Therefore, I was pleased one morning to find an invitation in my mail to submit a story for consideration for an anthology on Senior Sex.
"Wet is a State of Mind"
Now, I write what I like to think of as "rock your socks" stories about sex and love. I try somehow to always make that very important connection between sex and love.
I consider all sexuality, even what might be thought of as sexuality in its most abhorrent forms, as a manifestation of eros— the need to love, the need to connect with another being.
I believe what Schopenhauer said, that sex is the will to live. Therein lies its enormous incredible power. In writing my naughty stories, I take what I do seriously and am always thrilled when they are appreciated and published.
The editor of the Senior Sex anthology who wrote me, I will call Cora Chemise, for the purposes of this essay.
Cora wrote that I was highly recommended by a prominent erotica editor whom I had worked with on several occasions. She went on to say she had checked my out my website and was impressed. She included her "Call for Submissions."
I read the call for submissions and was not impressed. In fact, I was turned off.
I wrote Cora a brief note telling her the reasons why. To my surprise and delight, she wrote back, saying she wasn’t offended!
She invited me to write an essay expressing my views that could possibly be published as an alternative to her point of view. I set to work and the essay I sent her is reproduced below.
Dear Miss Chemise.
In your call for submissions, you posed a question:
“Will this be the usual erotica anthology except that the lovers all have white hair?
"No, the truth is that we seniors don’t get excited by the wet, juicy vaginas or the big pulsing pricks that are the backbone of the usual young-person-oriented erotica. Instead, we want erotica that we can relate to, that talks about the alterations that are part of the aging process, that credits how we like to be stimulated. Aging is regarded as a state to be celebrated and enjoyed.
Ms. Chemise, I have to tell you that I am a senior, a proud sixty-eight-year-old senior who still responds to and is excited by big pulsing pricks; be they real, virtual or imagined.
I don’t consider my golden years a time to abandon faithful and fulfilling fantasies but rather a time to cherish them and acquire new ones. While it is true my "violet" rarely gets wet enough to be considered “juicy” or even damp, my mind is as wet and wild and ever, maybe even more so.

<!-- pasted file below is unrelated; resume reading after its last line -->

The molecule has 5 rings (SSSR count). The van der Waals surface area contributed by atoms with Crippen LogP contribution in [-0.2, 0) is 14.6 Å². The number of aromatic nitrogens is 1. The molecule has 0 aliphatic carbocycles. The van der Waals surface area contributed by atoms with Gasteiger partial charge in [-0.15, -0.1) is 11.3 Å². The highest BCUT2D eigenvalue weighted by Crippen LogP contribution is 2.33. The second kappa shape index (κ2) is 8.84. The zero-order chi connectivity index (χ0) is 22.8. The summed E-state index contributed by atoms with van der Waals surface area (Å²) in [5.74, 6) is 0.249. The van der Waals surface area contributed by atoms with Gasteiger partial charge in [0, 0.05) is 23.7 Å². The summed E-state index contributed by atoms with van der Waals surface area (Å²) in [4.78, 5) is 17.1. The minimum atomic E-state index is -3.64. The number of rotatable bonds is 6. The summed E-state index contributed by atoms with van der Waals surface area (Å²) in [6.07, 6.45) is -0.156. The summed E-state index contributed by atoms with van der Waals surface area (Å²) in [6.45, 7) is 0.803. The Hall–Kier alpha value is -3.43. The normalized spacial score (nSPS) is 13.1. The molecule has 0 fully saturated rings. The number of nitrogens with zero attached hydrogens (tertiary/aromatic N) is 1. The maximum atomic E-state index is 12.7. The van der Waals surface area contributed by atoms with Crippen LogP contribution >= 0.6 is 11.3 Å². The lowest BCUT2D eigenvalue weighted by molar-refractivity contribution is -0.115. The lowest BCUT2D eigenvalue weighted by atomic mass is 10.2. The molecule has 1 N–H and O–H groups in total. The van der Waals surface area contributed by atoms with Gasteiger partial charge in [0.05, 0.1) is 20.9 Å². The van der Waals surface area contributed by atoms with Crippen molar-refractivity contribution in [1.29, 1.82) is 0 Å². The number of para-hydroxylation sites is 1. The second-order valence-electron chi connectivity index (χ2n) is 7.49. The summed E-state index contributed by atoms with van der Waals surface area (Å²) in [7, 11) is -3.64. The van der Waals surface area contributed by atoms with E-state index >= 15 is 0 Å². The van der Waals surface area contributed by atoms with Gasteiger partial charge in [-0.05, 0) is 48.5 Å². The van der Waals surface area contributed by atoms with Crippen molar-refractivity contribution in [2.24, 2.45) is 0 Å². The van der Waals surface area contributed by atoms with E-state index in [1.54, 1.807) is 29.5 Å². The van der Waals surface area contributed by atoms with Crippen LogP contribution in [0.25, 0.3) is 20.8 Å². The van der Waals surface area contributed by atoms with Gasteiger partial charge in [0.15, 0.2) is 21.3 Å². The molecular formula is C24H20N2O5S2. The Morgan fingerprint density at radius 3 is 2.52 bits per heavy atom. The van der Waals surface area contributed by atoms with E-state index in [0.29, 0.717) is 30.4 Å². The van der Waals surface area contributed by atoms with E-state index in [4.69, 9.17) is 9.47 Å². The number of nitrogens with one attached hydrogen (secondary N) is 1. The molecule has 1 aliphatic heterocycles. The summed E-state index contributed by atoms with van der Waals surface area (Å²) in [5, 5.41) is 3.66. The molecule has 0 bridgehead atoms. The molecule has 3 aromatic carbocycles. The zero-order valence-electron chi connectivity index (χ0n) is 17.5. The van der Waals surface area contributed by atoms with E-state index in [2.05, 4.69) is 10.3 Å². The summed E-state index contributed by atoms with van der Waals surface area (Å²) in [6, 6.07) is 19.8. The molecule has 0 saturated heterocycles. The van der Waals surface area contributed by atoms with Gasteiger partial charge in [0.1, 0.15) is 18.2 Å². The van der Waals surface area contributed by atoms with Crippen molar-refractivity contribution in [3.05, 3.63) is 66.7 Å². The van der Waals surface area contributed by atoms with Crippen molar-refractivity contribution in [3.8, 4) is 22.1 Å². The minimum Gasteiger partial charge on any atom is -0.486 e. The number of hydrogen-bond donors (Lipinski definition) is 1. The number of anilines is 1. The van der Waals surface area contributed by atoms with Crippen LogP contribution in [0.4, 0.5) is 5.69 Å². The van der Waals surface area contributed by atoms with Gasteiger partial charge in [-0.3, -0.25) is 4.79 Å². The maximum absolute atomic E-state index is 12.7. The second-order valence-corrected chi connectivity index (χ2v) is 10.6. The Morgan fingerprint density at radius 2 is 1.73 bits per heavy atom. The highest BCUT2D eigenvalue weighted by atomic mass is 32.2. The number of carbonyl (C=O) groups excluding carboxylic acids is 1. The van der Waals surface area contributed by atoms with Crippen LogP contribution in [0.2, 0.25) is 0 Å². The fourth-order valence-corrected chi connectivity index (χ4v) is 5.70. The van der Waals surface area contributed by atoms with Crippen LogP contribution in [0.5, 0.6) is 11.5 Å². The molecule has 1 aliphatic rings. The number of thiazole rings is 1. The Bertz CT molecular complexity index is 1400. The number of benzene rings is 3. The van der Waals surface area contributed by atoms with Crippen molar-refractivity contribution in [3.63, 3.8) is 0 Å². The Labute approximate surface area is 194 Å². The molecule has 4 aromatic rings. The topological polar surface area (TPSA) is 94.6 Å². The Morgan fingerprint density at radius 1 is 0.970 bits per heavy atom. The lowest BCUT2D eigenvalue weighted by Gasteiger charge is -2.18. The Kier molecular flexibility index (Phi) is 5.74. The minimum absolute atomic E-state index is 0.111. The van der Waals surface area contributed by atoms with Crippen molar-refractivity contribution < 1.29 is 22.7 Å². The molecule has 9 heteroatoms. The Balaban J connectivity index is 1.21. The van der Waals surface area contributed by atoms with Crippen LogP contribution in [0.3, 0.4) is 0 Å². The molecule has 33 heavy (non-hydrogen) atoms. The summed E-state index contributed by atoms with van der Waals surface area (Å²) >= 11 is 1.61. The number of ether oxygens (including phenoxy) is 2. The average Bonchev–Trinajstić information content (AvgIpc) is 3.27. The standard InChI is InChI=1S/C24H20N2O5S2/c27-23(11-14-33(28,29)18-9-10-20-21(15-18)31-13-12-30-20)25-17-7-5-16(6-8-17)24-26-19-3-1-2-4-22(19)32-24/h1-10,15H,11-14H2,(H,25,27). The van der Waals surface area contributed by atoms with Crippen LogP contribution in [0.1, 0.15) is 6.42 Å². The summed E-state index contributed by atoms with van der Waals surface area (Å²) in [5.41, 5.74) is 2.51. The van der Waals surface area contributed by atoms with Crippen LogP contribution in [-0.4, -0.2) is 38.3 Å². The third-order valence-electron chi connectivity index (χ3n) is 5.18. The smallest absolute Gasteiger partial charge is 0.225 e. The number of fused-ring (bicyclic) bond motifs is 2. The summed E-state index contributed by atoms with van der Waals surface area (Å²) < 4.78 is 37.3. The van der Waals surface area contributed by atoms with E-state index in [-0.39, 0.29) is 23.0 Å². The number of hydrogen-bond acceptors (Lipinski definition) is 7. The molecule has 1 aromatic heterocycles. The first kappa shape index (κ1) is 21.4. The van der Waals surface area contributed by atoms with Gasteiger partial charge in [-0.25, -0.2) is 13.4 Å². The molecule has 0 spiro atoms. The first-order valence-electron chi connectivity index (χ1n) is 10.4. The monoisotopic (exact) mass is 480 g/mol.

As editor Rachel Kramer Bussel says on the back cover of Best Sex Writing 2011, the brain is the largest sex organ. Whatever physical challenges my increasing years may present to my body, the full enjoyment of my sexuality has only inspired me to exercise and strengthen my mind further.
I read voraciously and particularly enjoy books that trumpet the cause of sexual liberation such as Nicholson Baker’s recent House of Holes and Nedjma’s The Almond.I subscribe to Penthouse, Playgirl as well as the New York Review of Books.
No matter the disappointments the temporal world may present to my sex life, in my mind I can have any kind of sex I want any time I want with out fear of rejection or failure.
According to the most recent U.S. census bureau estimates there are now fifty million American senior citizens. The U.S. Census only starts considering citizen “seniors” after they pass the age of sixty-five. We are now the largest age group in America.
I am sure among these legions I am not the only one who enjoys XXX-cinema and who will never part with their collection of naughty postcards. My collection is of smiling cowboys who besides their happy erections are wearing only their cowboy boots and cowboy hats.
Nor do I believe I am the only nice and naughty senior one who gets great pleasure out of reading erotica on any of the subtexts within the genre.
Many of us are boomers who received very liberal sex educations in the sixties. In taking the injunction, “make love, not war,” we learned (and sometimes the hard way) much about our bodies, ourselves and our hearts and minds.
Mine was the first generation of women, (I was born in 1943) that due to the availability of the pill in the early sixties was able to change the biological curve. In the wake of the Stonewall riots of in 1969, “alternative” sexuality came out of the closet. Nowadays, many gay seniors live openly and happily with their partners and are accepted as valued members of their communities.
To suggest to such a wide and variegated audience that there is some kind of “age appropriate erotica” that we seniors “want,” to limit us in this way, (indeed, to limit us in any way at all) is an insidious kind of ageism, and a position I must challenge. I find it insulting.
I would never attempt to generalize for the multitudes of today’s seniors. Speaking only for myself and those among my friends who are seniors I can suggest, however, that what turns us on is whatever works. We “like to be stimulated” in any and every way that will help us, that will help to get us through the night.
My friend Dounia, a former opera singer turned voice coach, is excited by bearded, hairy men, ample of paunch and haunch. She doesn’t care how young or old they are, as long as they are witty, kind and share her taste for opera.
My friends Eileen and Roberta, owners of a successful flower shop have been together for thirty-five years. They recently started to watch girly-girl Adult films to put more spark in their sex life.
At this point, you may be wondering who I am. Who is this person, encouraging wet, wild sexual liberation for seniors? What are my credentials? Am I just another sex crazy nut or a sex researcher inspired by Kinsey or a learned psychologist with a doctorate in human sexuality from Harvard?
I am not a sex researcher or psychologist and the only doctorate I have received is from the School of Hard Knocks.